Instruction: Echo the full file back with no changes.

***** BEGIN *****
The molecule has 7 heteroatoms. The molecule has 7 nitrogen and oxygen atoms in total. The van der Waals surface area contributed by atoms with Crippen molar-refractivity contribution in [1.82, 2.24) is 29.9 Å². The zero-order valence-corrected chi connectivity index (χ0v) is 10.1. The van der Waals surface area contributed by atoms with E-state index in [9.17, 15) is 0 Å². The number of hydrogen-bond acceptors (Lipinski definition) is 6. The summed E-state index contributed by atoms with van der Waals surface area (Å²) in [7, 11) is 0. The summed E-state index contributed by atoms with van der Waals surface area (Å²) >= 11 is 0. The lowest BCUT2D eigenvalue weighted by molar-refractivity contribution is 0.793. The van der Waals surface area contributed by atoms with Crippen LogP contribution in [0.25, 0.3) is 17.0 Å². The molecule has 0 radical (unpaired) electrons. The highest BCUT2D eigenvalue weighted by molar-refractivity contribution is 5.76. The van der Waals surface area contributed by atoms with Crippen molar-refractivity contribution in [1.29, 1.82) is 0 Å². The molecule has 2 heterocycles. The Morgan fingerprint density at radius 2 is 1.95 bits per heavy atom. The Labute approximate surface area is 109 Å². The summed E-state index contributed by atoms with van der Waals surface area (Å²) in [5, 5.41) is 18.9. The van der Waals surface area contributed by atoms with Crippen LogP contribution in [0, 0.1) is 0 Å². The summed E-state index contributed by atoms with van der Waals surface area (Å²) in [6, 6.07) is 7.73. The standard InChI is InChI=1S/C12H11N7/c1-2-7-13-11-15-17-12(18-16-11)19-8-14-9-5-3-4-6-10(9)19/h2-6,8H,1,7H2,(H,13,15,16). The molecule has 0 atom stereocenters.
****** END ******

The molecule has 7 heteroatoms. The molecule has 7 nitrogen and oxygen atoms in total. The van der Waals surface area contributed by atoms with Crippen molar-refractivity contribution in [1.82, 2.24) is 29.9 Å². The zero-order valence-corrected chi connectivity index (χ0v) is 10.1. The van der Waals surface area contributed by atoms with E-state index in [9.17, 15) is 0 Å². The number of hydrogen-bond acceptors (Lipinski definition) is 6. The summed E-state index contributed by atoms with van der Waals surface area (Å²) in [7, 11) is 0. The summed E-state index contributed by atoms with van der Waals surface area (Å²) >= 11 is 0. The lowest BCUT2D eigenvalue weighted by molar-refractivity contribution is 0.793. The van der Waals surface area contributed by atoms with Crippen LogP contribution in [0.25, 0.3) is 17.0 Å². The molecule has 0 radical (unpaired) electrons. The highest BCUT2D eigenvalue weighted by molar-refractivity contribution is 5.76. The van der Waals surface area contributed by atoms with Crippen molar-refractivity contribution in [1.29, 1.82) is 0 Å². The molecule has 2 heterocycles. The Morgan fingerprint density at radius 2 is 1.95 bits per heavy atom. The Labute approximate surface area is 109 Å². The summed E-state index contributed by atoms with van der Waals surface area (Å²) in [5, 5.41) is 18.9. The van der Waals surface area contributed by atoms with Crippen LogP contribution in [0, 0.1) is 0 Å². The summed E-state index contributed by atoms with van der Waals surface area (Å²) in [6, 6.07) is 7.73. The standard InChI is InChI=1S/C12H11N7/c1-2-7-13-11-15-17-12(18-16-11)19-8-14-9-5-3-4-6-10(9)19/h2-6,8H,1,7H2,(H,13,15,16). The molecule has 0 atom stereocenters.